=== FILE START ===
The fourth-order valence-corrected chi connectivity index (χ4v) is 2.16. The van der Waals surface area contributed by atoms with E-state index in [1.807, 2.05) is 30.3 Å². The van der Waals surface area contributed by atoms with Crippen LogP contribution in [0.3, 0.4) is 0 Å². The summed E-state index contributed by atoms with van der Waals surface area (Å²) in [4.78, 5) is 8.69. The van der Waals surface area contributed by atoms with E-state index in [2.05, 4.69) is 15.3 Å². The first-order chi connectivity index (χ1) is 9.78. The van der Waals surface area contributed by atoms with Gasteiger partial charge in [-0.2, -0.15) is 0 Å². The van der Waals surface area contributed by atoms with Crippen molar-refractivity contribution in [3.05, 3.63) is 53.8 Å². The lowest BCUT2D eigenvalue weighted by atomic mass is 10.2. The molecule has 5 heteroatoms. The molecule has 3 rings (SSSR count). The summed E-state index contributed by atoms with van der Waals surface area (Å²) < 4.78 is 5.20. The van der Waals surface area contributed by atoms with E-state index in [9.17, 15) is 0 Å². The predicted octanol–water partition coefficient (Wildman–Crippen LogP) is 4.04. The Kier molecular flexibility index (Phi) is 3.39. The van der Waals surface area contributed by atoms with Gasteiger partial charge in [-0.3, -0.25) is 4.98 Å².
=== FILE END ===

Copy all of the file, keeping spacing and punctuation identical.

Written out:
The fourth-order valence-corrected chi connectivity index (χ4v) is 2.16. The van der Waals surface area contributed by atoms with E-state index in [1.807, 2.05) is 30.3 Å². The van der Waals surface area contributed by atoms with Crippen LogP contribution in [0.3, 0.4) is 0 Å². The summed E-state index contributed by atoms with van der Waals surface area (Å²) in [4.78, 5) is 8.69. The van der Waals surface area contributed by atoms with E-state index in [2.05, 4.69) is 15.3 Å². The first-order chi connectivity index (χ1) is 9.78. The van der Waals surface area contributed by atoms with Gasteiger partial charge in [-0.2, -0.15) is 0 Å². The van der Waals surface area contributed by atoms with Crippen molar-refractivity contribution in [3.05, 3.63) is 53.8 Å². The lowest BCUT2D eigenvalue weighted by atomic mass is 10.2. The molecule has 5 heteroatoms. The molecule has 3 rings (SSSR count). The summed E-state index contributed by atoms with van der Waals surface area (Å²) < 4.78 is 5.20. The van der Waals surface area contributed by atoms with E-state index in [9.17, 15) is 0 Å². The predicted octanol–water partition coefficient (Wildman–Crippen LogP) is 4.04. The Kier molecular flexibility index (Phi) is 3.39. The van der Waals surface area contributed by atoms with Gasteiger partial charge in [-0.3, -0.25) is 4.98 Å².